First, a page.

internal workings of your form to the "outside world" and makes it much
more difficult to change that form later.

Nov 17 '05 #4

P: n/a
Claudi,

Instead of a global variable, you could pass the contents of textBox1.text
as a parameter to the constructor of Form2... something like:

In Form1's button click event...

Form MyForm2 = new Form(textBox1.text);
MyForm2.ShowDialog();

Then simply use it inside Form2 as a private form level variable...

public Form2
{
private readonly string m_someText;
...

//Form2 Constructor...
public Form2(string someText)
{
m_someText = someText;
}
...
//Now use can use m_someText anywhere in this form.

}
"Claudia Fong" <cd********@yahoo.co.uk> wrote in message
news:uq*************@TK2MSFTNGP12.phx.gbl...


Hi,

I have 2 forms. Form1 has a button which calls form2, but I need to know
the value of the form1.textBox1.text.

When I show form2, I try to use the code bellow:

textBox1.Text = formst.textBox1.Text;

but this generates error -->
WindowsApplication1.frmdisplaystock.textBox1' is inaccessible due to its
protection level

Maybe the better way is to define a global variable, but where should I
declare it?

I put between namespace and public class, but it generates the error -->
expected class,delegate,enum, interface or struc.

Can someone help me?

Cheers!

Claudi

*** Sent via Developersdex http://www.developersdex.com ***

Nov 17 '05 #5

P: n/a
You're right in the principle and for complex forms i used to use set/get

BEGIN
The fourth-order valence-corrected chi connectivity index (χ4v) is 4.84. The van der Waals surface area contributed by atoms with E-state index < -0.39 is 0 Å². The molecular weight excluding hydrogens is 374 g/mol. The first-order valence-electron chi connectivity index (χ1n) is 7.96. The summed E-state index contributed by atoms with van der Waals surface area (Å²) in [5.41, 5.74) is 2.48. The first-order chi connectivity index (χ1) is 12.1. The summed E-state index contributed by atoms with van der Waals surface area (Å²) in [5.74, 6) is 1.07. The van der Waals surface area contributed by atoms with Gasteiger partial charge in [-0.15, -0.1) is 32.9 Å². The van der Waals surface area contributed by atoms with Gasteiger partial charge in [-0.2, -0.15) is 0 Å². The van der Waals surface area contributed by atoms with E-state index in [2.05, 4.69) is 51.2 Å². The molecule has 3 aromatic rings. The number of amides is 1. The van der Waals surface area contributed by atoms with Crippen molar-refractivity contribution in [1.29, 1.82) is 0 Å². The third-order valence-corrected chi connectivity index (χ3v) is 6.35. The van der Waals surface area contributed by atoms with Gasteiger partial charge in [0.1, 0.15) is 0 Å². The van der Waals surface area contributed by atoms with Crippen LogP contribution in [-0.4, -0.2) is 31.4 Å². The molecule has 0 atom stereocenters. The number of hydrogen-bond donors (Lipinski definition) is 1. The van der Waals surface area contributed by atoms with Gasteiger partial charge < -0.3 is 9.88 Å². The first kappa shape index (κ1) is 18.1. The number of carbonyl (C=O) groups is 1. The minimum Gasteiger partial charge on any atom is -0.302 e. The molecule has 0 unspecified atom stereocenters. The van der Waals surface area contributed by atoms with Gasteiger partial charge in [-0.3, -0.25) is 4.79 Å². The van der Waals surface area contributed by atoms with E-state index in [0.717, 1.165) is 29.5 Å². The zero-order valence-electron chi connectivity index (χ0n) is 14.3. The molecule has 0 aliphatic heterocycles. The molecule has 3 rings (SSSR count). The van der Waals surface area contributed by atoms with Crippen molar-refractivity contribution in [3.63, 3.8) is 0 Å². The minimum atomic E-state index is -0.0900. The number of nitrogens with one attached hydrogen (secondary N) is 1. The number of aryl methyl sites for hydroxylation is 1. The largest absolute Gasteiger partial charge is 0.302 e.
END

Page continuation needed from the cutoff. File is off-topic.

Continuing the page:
but here, she just want the textbox value probably a simple form dialog with
a textbox...and she wants to understand the error message.

It takes 2 seconds for convert private in public and test...more than 1
minute for implement set/get = Time x 60. Programming is a lot of consumer
of "tips".

Again, i agree with you for complex form/project but simple "things" must
stay simple.

Nicolas Guinet
"Bruce Wood" <br*******@canada.com> a écrit dans le message de news:
11*********************@g14g2000cwa.googlegroups.c om...
Don't expose controls outside of the form to which they belong.

Instead, define public properties that allow you to get at information
on the form, and name the property according to what it returns:

public class Form1
{
private TextBox textbox1;
... etc. ...

public string SalesOrderNumber
{
get { return this.textBox1.Text; }
set { this.textBox1.Text = value; }
}
}

Of course, you didn't say what "textbox1.Text" represents. I chose
"SalesOrderNumber" just as an example, to show you that you shouldn't
call it something like "TextBox1Text", which is pretty meaningless.
Similarly, if you want something to happen on Form1 and that Form2 be
able to find out when it happens, you should define an event in Form1
that is raised whenever a button is clicked, etc, but the event is
named sensibly, like "SalesOrderNumberChanged" or something like that.

The idea is that from outside Form1, nobody cares _how_ the sales order
number is displayed, or _how_ the user changes it. Outside callers just
look at properties of Form1 and listen for events from Form1 in order
to work with it.

Exposing controls publicly is extremely bad practice: it exposes the
internal workings of your form to the "outside world" and makes it much
more difficult to change that form later.

Nov 17 '05 #6